Encyclopedia … combined with a great Buyer's Guide!

Monolithic Solid-state Lasers

Definition: solid-state lasers where the whole laser resonator consists only of one piece of crystal or glass

More general term: solid-state lasers

More specific terms: nonplanar ring oscillators, microchip lasers

German: monolitische Festkörperlaser

Category: laser devices and laser physicslaser devices and laser physics

Author:

Cite the article using its DOI: https://doi.org/10.61835/dfx

Get citation code: Endnote (RIS) BibTex plain textHTML

Although most solid-state lasers consist of a number of discrete elements (e.g. of a laser crystal or glass, some laser mirrors, and possibly additional intracavity optical elements), there are some types of lasers which are monolithic. For monolithic lasers according to a strict definition, the whole laser resonator consists only of some piece of crystal or glass. The resonator is then closed either with dielectric mirror coatings on the surfaces, or with total internal reflection. A somewhat relaxed definition allows for reflections from additional optical elements, and even for additional components within the laser resonator, provided that these elements are rigidly attached (e.g. bonded) to the gain medium.

Normally, one ignores the need of a separate laser diode for pumping, although this makes the complete laser setup clearly non-monolithic.

Types of Monolithic Lasers

There are monolithic lasers of different kinds; some typical examples are listed in the following:

Typical Properties

A common property of monolithic lasers is that they have a very stable and compact setup. That can be helpful for obtaining stable single-frequency operation, for example, and a low sensitivity to vibrations.

Monolithic laser designs often allow for fairly low intracavity losses (possibly well below 1%), leading to a low threshold pump power and relatively small linewidth (even though carefully designed lasers with longer resonators can have a still narrower linewidth).

Another consequence of the typically short resonator is a high relaxation oscillation frequency. Quantum-limited laser noise performance may thus be achieved only at relatively high noise frequencies.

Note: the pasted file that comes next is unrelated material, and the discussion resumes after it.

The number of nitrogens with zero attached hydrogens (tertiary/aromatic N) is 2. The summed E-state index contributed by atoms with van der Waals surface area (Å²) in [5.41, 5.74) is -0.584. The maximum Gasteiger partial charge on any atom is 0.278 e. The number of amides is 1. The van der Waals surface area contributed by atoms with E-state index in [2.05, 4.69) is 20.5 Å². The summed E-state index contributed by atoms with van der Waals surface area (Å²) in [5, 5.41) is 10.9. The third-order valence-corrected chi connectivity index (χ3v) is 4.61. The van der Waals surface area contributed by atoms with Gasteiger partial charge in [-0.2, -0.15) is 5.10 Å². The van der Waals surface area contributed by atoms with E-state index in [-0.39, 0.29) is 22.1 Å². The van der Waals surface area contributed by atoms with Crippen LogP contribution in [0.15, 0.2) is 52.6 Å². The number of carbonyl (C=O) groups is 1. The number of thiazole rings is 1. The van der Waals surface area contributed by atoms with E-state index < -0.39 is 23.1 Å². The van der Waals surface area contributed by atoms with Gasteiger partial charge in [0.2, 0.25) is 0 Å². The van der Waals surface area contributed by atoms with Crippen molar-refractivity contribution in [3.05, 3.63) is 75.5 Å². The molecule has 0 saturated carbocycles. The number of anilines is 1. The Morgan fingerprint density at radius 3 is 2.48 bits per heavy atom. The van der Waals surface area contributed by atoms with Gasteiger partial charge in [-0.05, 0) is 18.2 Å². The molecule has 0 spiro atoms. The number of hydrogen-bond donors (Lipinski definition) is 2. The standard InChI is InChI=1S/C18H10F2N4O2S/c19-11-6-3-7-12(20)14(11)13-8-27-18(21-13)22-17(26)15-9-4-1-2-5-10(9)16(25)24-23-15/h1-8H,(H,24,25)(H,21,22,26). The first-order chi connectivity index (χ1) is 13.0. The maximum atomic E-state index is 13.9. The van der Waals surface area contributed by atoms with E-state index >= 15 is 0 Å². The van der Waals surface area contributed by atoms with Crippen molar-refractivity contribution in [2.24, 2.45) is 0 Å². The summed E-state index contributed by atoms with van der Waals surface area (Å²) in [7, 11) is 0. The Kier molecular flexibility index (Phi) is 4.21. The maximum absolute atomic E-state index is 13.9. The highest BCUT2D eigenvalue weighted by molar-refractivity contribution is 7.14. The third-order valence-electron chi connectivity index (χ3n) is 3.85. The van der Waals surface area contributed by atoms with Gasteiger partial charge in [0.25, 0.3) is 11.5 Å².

A practical limitation is that a monolithic laser setup normally does not allow the insertion of additional intracavity optical components (although special designs allow for that [14]). Also, it is usually not possible to modify various design parameters without fabricating a whole new laser device.

More to Learn

Encyclopedia articles:

Bibliography

[1]T. J. Kane and R. L. Byer, “Monolithic, unidirectional single-mode ring laser”, Opt. Lett. 10 (2), 65 (1985); https://doi.org/10.1364/OL.10.000065
[2]K. Wallmeroth, “Monolithic integrated Nd:YAG laser”, Opt. Lett. 15 (16), 903 (1990); https://doi.org/10.1364/OL.15.000903
[3]N. M. Sampas et al., “Long-term stability of two diode-laser-pumped nonplanar ring lasers independently stabilized to two Fabry–Pérot interferometers”, Opt. Lett. 18 (12), 947 (1993); https://doi.org/10.1364/OL.18.000947
[4]S. Zhou et al., “Monolithic self-Q-switched Cr,Nd:YAG laser”, Opt. Lett. 18 (7), 511 (1993); https://doi.org/10.1364/OL.18.000511
[5]I. Freitag et al., “Power scaling of diode-pumped monolithic Nd:YAG lasers to output powers of several watts”, Opt. Commun. 115, 511 (1995); https://doi.org/10.1016/0030-4018(95)00020-9
[6]H. Liu, S. Zhou and Y. C. Chen, “High-power monolithic unstable-resonator solid-state laser”, Opt. Lett. 23 (6), 451 (1998); https://doi.org/10.1364/OL.23.000451
[7]H. Rong et al., “Monolithic integrated Raman silicon laser”, Opt. Express 14 (15), 6705 (2006); https://doi.org/10.1364/OE.14.006705
[8]I. Häggström, B. Jacobsson and F. Laurell, “Monolithic Bragg-locked Nd:GdVO4 laser”, Opt. Express 15 (18), 11589 (2007); https://doi.org/10.1364/OE.15.011589
[9]L. Chrostowski and W. Shi, “Monolithic injection-locked high-speed semiconductor ring lasers”, J. Lightwave Technol. 26 (19), 3355 (2008)
[10]T. D. Shoji et al., “Ultra-low-noise monolithic mode-locked solid-state laser”, Optica 3 (9), 995 (2016); https://doi.org/10.1364/OPTICA.3.000995
[11]J. D. B. Bradley et al., “Monolithic erbium- and ytterbium-doped microring lasers on silicon chips”, Opt. Express 22 (10), 12226 (2014); https://doi.org/10.1364/OE.22.012226
[12]S. Reilly et al., “Monolithic diamond Raman laser”, Opt. Lett. 40 (6), 930 (2015); https://doi.org/10.1364/OL.40.000930
[13]W. Li et al., “151 W monolithic diffraction-limited Yb-doped photonic bandgap fiber laser at ∼978nm”, Opt. Express 27 (18), 24972 (2019); https://doi.org/10.1364/OE.27.024972
[14]H.-Yu Liu et al., “High power single-frequency 1112 nm laser by an insertable Nd:YAG/YAG bonded monolithic planar ring oscillator”, Opt. Express 31 (23), 37597 (2023); https://doi.org/10.1364/OE.500304
[15]M. Lee, P. H. Moriya and J. E. Hastie, “Monolithic VECSEL for stable kHz linewidth”, Opt. Express 31 (23), 38786 (2023); https://doi.org/10.1364/OE.490046

(Suggest additional literature!)

Questions and Comments from Users

Here you can submit questions and comments. As far as they get accepted by the author, they will appear above this paragraph together with the author’s answer. The author will decide on acceptance based on certain criteria. Essentially, the issue must be of sufficiently broad interest.

Please do not enter personal data here. (See also our privacy declaration.) If you wish to receive personal feedback or consultancy from the author, please contact him, e.g. via e-mail.

Spam check:

By submitting the information, you give your consent to the potential publication of your inputs on our website according to our rules. (If you later retract your consent, we will delete those inputs.) As your inputs are first reviewed by the author, they may be published with some delay.

preview

Share this with your network:

Follow our specific LinkedIn pages for more insights and updates: